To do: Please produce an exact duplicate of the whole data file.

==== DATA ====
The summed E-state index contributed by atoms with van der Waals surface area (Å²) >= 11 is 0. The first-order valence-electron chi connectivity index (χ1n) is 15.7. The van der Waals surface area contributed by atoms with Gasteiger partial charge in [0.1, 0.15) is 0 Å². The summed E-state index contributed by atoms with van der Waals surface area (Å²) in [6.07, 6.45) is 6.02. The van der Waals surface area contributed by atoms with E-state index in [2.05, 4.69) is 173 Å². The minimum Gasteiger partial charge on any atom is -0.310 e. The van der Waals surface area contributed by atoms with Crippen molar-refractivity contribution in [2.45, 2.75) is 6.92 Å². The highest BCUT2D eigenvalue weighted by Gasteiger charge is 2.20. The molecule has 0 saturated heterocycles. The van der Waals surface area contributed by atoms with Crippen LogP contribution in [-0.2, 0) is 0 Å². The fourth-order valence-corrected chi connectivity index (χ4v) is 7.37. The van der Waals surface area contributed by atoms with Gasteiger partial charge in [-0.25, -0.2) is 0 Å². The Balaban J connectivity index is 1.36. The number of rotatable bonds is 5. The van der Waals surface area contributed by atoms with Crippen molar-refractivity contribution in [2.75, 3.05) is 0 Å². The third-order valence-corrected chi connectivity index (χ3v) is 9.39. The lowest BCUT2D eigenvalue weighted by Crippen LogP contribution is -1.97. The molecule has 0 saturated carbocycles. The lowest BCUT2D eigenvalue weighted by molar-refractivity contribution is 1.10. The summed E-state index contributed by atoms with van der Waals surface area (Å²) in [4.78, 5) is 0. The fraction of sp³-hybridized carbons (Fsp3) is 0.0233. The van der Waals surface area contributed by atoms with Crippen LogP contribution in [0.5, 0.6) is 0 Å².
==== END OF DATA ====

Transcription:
The summed E-state index contributed by atoms with van der Waals surface area (Å²) >= 11 is 0. The first-order valence-electron chi connectivity index (χ1n) is 15.7. The van der Waals surface area contributed by atoms with Gasteiger partial charge in [0.1, 0.15) is 0 Å². The summed E-state index contributed by atoms with van der Waals surface area (Å²) in [6.07, 6.45) is 6.02. The van der Waals surface area contributed by atoms with E-state index in [2.05, 4.69) is 173 Å². The minimum Gasteiger partial charge on any atom is -0.310 e. The van der Waals surface area contributed by atoms with Crippen molar-refractivity contribution in [2.45, 2.75) is 6.92 Å². The highest BCUT2D eigenvalue weighted by Gasteiger charge is 2.20. The molecule has 0 saturated heterocycles. The van der Waals surface area contributed by atoms with Crippen LogP contribution in [-0.2, 0) is 0 Å². The fourth-order valence-corrected chi connectivity index (χ4v) is 7.37. The van der Waals surface area contributed by atoms with Gasteiger partial charge in [-0.25, -0.2) is 0 Å². The Balaban J connectivity index is 1.36. The number of rotatable bonds is 5. The van der Waals surface area contributed by atoms with Crippen molar-refractivity contribution in [2.75, 3.05) is 0 Å². The third-order valence-corrected chi connectivity index (χ3v) is 9.39. The lowest BCUT2D eigenvalue weighted by Crippen LogP contribution is -1.97. The molecule has 0 saturated carbocycles. The lowest BCUT2D eigenvalue weighted by molar-refractivity contribution is 1.10. The summed E-state index contributed by atoms with van der Waals surface area (Å²) in [4.78, 5) is 0. The fraction of sp³-hybridized carbons (Fsp3) is 0.0233. The van der Waals surface area contributed by atoms with Crippen LogP contribution in [0.5, 0.6) is 0 Å².